Glossary of Pearl Terms O

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Occidental pearls: Historical term used to describe natural pearls from Mexico, dates to the 16th century but fell from usage after 1930.

Oil pearls: Imitation pearls worked from the columella (see) of the Trochus and Turbo snails.

Oiling: Process of soaking a natural or cultured pearl in warm oil to diminish the visibility of cracks.

Opera necklace: Pearl necklace measuring 28 to 35 inches (70-90 cm).

Operculum: Shell-like cover that closes the opening of some marine gastropod shells.

Orama Pearls: Trade name for cultured blister pearls sold to tourists on Rarotonga in the Cook Islands.

Organic dyes: Used to change the color of natural and cultured pearls.

Orient: Optical phenomenon that produces iridescent colors on the surface of some natural and cultured pearls. These factors help create orient: reflection, refraction, diffraction, and thin-film interference.

Oriental pearls: Historical commercial term for natural marine pearls from the Persian Gulf and the Red Sea.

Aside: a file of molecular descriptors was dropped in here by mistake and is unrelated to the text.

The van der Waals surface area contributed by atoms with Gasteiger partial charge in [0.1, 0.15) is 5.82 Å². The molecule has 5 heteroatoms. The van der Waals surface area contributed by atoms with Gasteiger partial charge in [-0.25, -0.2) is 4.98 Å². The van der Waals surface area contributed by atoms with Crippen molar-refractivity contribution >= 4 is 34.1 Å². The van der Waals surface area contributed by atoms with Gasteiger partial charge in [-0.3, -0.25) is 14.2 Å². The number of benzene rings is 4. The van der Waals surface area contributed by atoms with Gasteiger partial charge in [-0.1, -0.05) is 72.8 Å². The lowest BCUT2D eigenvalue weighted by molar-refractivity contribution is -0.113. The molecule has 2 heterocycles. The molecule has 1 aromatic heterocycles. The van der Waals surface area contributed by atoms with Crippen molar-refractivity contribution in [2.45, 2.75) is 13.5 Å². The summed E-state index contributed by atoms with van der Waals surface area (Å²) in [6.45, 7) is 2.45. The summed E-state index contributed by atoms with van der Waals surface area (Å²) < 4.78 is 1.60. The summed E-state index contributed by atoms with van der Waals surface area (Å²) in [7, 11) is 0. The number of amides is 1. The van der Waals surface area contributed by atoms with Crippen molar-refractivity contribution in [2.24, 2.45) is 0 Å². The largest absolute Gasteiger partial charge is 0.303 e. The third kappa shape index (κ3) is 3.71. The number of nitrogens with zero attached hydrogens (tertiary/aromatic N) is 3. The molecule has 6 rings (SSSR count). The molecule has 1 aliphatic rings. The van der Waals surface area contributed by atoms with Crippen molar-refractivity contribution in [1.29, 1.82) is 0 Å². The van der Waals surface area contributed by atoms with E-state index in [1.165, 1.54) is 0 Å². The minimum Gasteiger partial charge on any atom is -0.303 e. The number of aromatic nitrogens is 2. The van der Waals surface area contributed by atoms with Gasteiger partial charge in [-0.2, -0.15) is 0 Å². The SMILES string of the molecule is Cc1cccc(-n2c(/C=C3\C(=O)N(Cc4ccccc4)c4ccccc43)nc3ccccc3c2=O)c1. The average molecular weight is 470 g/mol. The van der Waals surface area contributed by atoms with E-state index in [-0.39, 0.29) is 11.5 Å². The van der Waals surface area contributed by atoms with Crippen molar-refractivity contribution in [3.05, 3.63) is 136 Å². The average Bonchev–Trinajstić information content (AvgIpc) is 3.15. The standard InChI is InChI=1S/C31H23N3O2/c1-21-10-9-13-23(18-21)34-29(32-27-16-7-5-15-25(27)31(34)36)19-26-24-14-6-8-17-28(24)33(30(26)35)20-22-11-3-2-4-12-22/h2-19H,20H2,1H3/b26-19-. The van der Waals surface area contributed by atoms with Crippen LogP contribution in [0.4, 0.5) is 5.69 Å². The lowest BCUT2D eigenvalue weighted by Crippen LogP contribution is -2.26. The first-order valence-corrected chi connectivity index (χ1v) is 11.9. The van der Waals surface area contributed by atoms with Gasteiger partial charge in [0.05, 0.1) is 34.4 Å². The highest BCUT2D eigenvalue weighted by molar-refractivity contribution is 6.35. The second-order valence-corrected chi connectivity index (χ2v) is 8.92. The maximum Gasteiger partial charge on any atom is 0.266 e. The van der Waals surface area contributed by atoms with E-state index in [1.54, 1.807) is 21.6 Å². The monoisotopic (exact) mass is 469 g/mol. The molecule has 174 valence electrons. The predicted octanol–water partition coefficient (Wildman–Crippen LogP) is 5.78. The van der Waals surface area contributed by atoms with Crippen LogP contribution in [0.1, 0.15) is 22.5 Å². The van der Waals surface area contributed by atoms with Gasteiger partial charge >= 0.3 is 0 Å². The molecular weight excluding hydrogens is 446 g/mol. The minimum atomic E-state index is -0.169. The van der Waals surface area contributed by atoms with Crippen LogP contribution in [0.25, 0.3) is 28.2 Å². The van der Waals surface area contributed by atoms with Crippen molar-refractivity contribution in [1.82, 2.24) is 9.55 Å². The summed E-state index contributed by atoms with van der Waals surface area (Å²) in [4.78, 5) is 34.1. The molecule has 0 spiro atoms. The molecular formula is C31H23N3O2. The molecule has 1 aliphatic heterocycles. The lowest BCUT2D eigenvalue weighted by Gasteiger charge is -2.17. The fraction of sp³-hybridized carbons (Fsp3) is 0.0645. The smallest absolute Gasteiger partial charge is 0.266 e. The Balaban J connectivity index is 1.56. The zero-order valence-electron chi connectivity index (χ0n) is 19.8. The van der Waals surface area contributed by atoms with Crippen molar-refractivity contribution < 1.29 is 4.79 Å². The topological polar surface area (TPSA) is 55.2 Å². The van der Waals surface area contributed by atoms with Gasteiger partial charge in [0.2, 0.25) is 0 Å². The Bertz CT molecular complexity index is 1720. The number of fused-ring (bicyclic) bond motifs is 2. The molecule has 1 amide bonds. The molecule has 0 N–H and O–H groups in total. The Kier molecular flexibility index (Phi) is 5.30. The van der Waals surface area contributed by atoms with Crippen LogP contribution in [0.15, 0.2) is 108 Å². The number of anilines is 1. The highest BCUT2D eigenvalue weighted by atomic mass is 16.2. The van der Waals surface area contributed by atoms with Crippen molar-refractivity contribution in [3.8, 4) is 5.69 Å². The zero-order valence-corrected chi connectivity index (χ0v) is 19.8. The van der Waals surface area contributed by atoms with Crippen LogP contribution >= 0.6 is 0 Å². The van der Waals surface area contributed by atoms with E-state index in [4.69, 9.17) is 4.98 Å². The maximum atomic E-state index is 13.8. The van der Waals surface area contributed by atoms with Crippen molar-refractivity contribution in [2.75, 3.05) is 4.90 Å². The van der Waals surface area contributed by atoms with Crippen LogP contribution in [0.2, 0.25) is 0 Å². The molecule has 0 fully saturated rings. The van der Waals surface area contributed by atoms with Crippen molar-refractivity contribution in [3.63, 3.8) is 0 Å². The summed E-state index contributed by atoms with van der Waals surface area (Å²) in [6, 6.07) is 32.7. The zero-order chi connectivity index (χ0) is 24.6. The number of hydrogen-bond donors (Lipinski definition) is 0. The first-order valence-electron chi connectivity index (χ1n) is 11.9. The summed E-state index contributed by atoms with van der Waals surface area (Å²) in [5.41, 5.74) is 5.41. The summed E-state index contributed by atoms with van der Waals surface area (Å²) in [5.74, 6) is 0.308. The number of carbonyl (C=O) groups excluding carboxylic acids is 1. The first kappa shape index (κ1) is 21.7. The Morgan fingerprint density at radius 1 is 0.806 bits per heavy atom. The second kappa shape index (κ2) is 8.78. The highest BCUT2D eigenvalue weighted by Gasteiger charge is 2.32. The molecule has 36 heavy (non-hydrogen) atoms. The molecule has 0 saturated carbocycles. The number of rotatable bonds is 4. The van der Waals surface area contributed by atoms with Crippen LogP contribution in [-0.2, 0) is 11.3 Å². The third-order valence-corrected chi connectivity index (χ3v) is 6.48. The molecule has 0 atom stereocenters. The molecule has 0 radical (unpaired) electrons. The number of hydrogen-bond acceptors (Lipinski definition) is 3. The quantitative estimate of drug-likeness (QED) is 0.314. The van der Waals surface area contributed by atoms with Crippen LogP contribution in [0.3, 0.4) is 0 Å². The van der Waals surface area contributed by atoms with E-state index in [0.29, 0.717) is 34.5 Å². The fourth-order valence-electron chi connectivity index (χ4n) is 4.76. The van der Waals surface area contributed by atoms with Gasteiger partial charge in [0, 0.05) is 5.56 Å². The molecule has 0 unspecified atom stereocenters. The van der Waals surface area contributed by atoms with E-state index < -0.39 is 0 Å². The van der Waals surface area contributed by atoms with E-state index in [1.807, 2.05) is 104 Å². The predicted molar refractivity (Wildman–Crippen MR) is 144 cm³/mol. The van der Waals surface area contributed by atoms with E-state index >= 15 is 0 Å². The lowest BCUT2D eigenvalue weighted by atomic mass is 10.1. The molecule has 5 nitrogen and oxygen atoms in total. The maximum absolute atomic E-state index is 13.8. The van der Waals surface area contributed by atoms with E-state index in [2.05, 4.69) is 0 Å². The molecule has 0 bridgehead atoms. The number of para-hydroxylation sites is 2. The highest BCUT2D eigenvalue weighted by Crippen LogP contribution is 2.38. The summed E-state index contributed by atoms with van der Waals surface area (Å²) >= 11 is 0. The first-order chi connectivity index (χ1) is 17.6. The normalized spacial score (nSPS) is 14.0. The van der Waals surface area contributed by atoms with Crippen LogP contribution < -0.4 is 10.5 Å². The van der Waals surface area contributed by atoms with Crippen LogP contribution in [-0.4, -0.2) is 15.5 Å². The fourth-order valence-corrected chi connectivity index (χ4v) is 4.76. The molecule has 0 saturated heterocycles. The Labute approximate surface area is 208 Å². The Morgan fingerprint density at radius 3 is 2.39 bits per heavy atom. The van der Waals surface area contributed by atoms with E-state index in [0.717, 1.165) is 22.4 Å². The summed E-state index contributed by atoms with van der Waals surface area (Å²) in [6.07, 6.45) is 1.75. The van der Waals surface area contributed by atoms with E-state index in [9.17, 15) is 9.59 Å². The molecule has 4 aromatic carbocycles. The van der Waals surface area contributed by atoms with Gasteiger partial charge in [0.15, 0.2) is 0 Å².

Osmena pearl: Also called Osmend Osmeña, or Osmenda pearl. Imitation pearl worked from the inner coil of the Nautilus pompilius shell.

Ostracum: Central, prismatic layer of a bivalve mollusk shell.

Ounce pearls: Historical trade term describing small natural pearls offered in lots.

Oval: Natural or cultured pearl in an oval or egg shape.

Overtone: Secondary color(s) on the surface of a natural or cultured pearl. It is created by nacre layers interfering with white light and splitting it into its component colors.

Oyster: Common name correctly applied to some bivalve mollusks and incorrectly to others. No bivalve mollusk that produces nacreous natural or cultured pearls is a true oyster. It accurately refers to "Edible Oysters" of the Ostreidae family.

Oyster pearls: Chalk-like natural concretions produced by edible oysters (Family Ostreidae), of low to no commercial value.